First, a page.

Bergman gazed at humanity and found an irreducible core; Antonioni discovered only a dissolution of self. To my mind, Antonioni's vision was truerby Mark Cousins / September 30, 2007 / Leave a comment
With the deaths, on the same day, of Ingmar Bergman and Michelangelo Antonioni, the golden age of European arts cinema became past tense. I’m currently making a documentary series on the history of world cinema; both directors were near the top of my interview wishlist. As I struck them off, I realised that almost no one remains to talk about the emergence of European art cinema in the 1950s and 1960s. The wall between it and us feels sealed now, which is sad.
This sadness was complicated by the acres of media coverage devoted to the directors’ deaths. Bergman and Antonioni were essential figures for intellectuals in the 1960s and 1970s, when most of today’s newspaper editors were educated. No doubt this is why their deaths made the front pages. On Newsnight Review, Toby Young did his now standard oik revisionism (Bergman was for bores). In Prospect in February 2003, I too tried to describe why my generation (born in the mid-1960s) took Bergman down a peg or two, but ended by saying that he was growing on me. So mostly I was pleased by the attention Antonioni and Bergman received. But mixed in with this was truculence at how little of a mark was made by the recent deaths of two other directors, Senegal’s Ousmane Sembène and Japan’s Shohei Imamura, figures of equal significance in world cinema. From the viewpoint of the European narcissist, their African and Asian worlds were largely irrelevant.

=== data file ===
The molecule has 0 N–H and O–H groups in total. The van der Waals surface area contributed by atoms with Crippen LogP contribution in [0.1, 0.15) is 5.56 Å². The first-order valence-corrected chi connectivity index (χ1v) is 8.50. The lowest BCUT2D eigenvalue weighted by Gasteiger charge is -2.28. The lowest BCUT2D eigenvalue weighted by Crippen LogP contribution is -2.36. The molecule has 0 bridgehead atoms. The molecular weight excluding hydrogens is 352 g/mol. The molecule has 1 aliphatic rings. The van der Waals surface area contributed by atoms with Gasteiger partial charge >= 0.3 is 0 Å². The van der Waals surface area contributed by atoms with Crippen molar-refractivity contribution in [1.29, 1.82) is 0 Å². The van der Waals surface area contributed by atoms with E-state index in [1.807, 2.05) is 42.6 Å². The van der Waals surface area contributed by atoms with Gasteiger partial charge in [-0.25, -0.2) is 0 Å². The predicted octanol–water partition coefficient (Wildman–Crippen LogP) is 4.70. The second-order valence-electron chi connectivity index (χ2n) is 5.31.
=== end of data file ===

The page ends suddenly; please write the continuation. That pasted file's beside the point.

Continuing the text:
Although Bergman and Antonioni tripped off the same tongues in the 1950s and 1960s, and their self-evident seriousness and aesthetic confidence forced film finally to be accepted as art, they were profoundly different from each other. The best way to see this, I believe, is to think of how it feels to watch, on the one hand, The Seventh Seal, Wild Strawberries and Persona, and, on the other, Antonioni’s trilogy L’Eclisse, L’Avventura and La Notte. As I do so, I can imagine myself stepping into the worlds of the latter but not the former. I want to be the characters in Antonioni films, but it wouldn’t occur to me to be Bergman’s. The structures of Antonioni films feel open, those of Bergman closed.
Image, right: Alain Delon and Monica Vitti in L’Eclisse:
What do I mean by this? I’ve long argued that the three truly…